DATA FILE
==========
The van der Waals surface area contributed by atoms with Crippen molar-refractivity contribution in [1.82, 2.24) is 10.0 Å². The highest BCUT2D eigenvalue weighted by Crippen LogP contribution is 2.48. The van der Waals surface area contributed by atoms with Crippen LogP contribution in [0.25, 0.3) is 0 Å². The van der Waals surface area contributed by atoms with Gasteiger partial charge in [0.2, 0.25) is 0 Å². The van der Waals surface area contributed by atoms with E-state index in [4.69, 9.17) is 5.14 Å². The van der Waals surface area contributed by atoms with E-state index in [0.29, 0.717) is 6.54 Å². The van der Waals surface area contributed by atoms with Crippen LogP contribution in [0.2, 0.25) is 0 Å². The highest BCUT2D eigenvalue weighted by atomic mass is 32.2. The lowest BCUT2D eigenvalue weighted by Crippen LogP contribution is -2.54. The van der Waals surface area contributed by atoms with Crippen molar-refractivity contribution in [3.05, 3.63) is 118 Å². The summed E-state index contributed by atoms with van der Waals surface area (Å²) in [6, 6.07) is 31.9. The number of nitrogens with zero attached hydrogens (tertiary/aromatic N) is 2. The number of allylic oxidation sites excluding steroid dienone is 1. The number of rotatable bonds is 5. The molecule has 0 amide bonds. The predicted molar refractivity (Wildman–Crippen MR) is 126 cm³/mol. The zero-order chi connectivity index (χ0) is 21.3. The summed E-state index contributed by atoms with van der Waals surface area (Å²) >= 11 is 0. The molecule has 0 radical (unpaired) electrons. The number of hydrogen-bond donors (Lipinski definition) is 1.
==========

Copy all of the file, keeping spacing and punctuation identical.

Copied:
The van der Waals surface area contributed by atoms with Crippen molar-refractivity contribution in [1.82, 2.24) is 10.0 Å². The highest BCUT2D eigenvalue weighted by Crippen LogP contribution is 2.48. The van der Waals surface area contributed by atoms with Crippen LogP contribution in [0.25, 0.3) is 0 Å². The van der Waals surface area contributed by atoms with Gasteiger partial charge in [0.2, 0.25) is 0 Å². The van der Waals surface area contributed by atoms with E-state index in [4.69, 9.17) is 5.14 Å². The van der Waals surface area contributed by atoms with E-state index in [0.29, 0.717) is 6.54 Å². The van der Waals surface area contributed by atoms with Crippen LogP contribution in [0.2, 0.25) is 0 Å². The highest BCUT2D eigenvalue weighted by atomic mass is 32.2. The lowest BCUT2D eigenvalue weighted by Crippen LogP contribution is -2.54. The van der Waals surface area contributed by atoms with Crippen molar-refractivity contribution in [3.05, 3.63) is 118 Å². The summed E-state index contributed by atoms with van der Waals surface area (Å²) in [6, 6.07) is 31.9. The number of nitrogens with zero attached hydrogens (tertiary/aromatic N) is 2. The number of allylic oxidation sites excluding steroid dienone is 1. The number of rotatable bonds is 5. The molecule has 0 amide bonds. The predicted molar refractivity (Wildman–Crippen MR) is 126 cm³/mol. The zero-order chi connectivity index (χ0) is 21.3. The summed E-state index contributed by atoms with van der Waals surface area (Å²) >= 11 is 0. The molecule has 0 radical (unpaired) electrons. The number of hydrogen-bond donors (Lipinski definition) is 1.